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9Like the hardest stone, harder than flint, I have made your forehead; do not fear them or be dismayed at their looks, for they are a rebellious house.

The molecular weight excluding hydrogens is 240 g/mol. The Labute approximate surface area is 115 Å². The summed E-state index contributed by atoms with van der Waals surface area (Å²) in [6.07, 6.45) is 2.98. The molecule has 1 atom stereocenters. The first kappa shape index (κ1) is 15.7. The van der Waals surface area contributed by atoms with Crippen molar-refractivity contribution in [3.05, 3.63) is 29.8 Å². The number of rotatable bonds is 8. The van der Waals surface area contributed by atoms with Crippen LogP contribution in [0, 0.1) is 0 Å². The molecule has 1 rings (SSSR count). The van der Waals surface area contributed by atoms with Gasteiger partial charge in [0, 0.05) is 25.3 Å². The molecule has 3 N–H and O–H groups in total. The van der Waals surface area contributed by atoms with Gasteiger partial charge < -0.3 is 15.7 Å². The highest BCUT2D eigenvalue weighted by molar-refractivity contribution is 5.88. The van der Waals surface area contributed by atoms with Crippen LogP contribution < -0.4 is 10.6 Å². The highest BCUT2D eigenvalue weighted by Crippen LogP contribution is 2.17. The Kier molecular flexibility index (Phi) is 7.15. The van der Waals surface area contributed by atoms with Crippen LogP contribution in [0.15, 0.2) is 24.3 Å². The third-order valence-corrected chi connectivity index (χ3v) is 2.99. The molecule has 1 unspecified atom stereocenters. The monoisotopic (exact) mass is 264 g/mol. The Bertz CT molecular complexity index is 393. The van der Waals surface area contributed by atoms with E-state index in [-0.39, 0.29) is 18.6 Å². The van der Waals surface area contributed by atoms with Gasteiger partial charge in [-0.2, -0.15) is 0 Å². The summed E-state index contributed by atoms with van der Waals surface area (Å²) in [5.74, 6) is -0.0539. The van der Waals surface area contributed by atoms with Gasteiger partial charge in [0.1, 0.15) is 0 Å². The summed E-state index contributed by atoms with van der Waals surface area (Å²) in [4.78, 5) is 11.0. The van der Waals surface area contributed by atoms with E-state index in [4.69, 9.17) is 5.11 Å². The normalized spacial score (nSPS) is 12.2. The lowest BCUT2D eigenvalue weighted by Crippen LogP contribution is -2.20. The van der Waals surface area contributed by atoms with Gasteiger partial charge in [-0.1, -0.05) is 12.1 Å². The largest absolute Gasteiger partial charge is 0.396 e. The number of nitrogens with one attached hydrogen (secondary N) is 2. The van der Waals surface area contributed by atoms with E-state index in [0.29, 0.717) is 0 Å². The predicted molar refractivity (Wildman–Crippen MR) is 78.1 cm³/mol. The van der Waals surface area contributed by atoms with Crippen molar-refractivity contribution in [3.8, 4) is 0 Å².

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Lastly, we gather from this passage that although the whole world should rise up against the servants of God, yet his strength would be superior, as we saw it was with Jeremiah: They shall fight against thee, but they shall not prevail. (Jeremiah 1:19; Jeremiah 15:20.) Hence there is no reason why we should be afraid of the violent attack of any enemy, and although the whole world should be in a tumult, yet we need not tremble, because God’s strength in us will always be more powerful. Therefore it is added, as an adamant, harder than flint, have I placed thee; therefore do not fear them. God says I have placed the forehead of the Prophet like adamant; not that he strove with the people by either injustice or audacity, but because God opposed the confidence with which Ezekiel was endowed to the furious impudence of the people. In this sense then the forehead of the Prophet is said to be adamant Now he adds — do not fear, then, and do not be broken by their face or presence These phrases, that the Prophet be not broken, and yet fear not, seem to be opposed to each other, since he excels in unconquered fortitude. But God so tempers his favor, that the faithful always have need of excitements, even when he animates them, and supplies them with strength. God, therefore, so works within his servants, that they do nothing except as they are ruled by his Spirit; and yet they have need of his teaching, since his exhortations to them are never superfluous. Profane men think that there is no use in teaching, and that all exhortations are frivolous, if God, when he acts upon us by his Spirit, not only begins, but continues and perfects his own work. But the Scripture shows that these two things mutually agree; for while God strengthens us and renders us unconquerable by his Spirit, at the same time he breathes virtue into his exhortations, and causes them to flourish within us, and to bring forth fruit In this way God on his part confirms his Prophet, by giving him an adamantine forehead and more than stony, and by giving him an unconquered spirit, and yet he exhorts him to fear not. We see, then, how God governs his own people within them, and yet adds teaching as an instrument of his Spirit. Then he adds, because they are a rebellious house, or although they are; for the particle כי, ki, is often put adversatively, as we have said elsewhere. If we take it in its proper sense, it will suit very well, because they are a rebellious house; as if it had been said, the Prophet has no cause for fear, because he was carefully admonished beforehand, and nothing new could happen; for we are accustomed to be very much frightened by novelty; but when we have meditated on what happens, we are not disturbed, neither do we stand still nor hesitate; for although the Prophet had already learnt that the house of Israel was rebellious, yet he perseveres, because he experiences nothing new or unusual. It follows —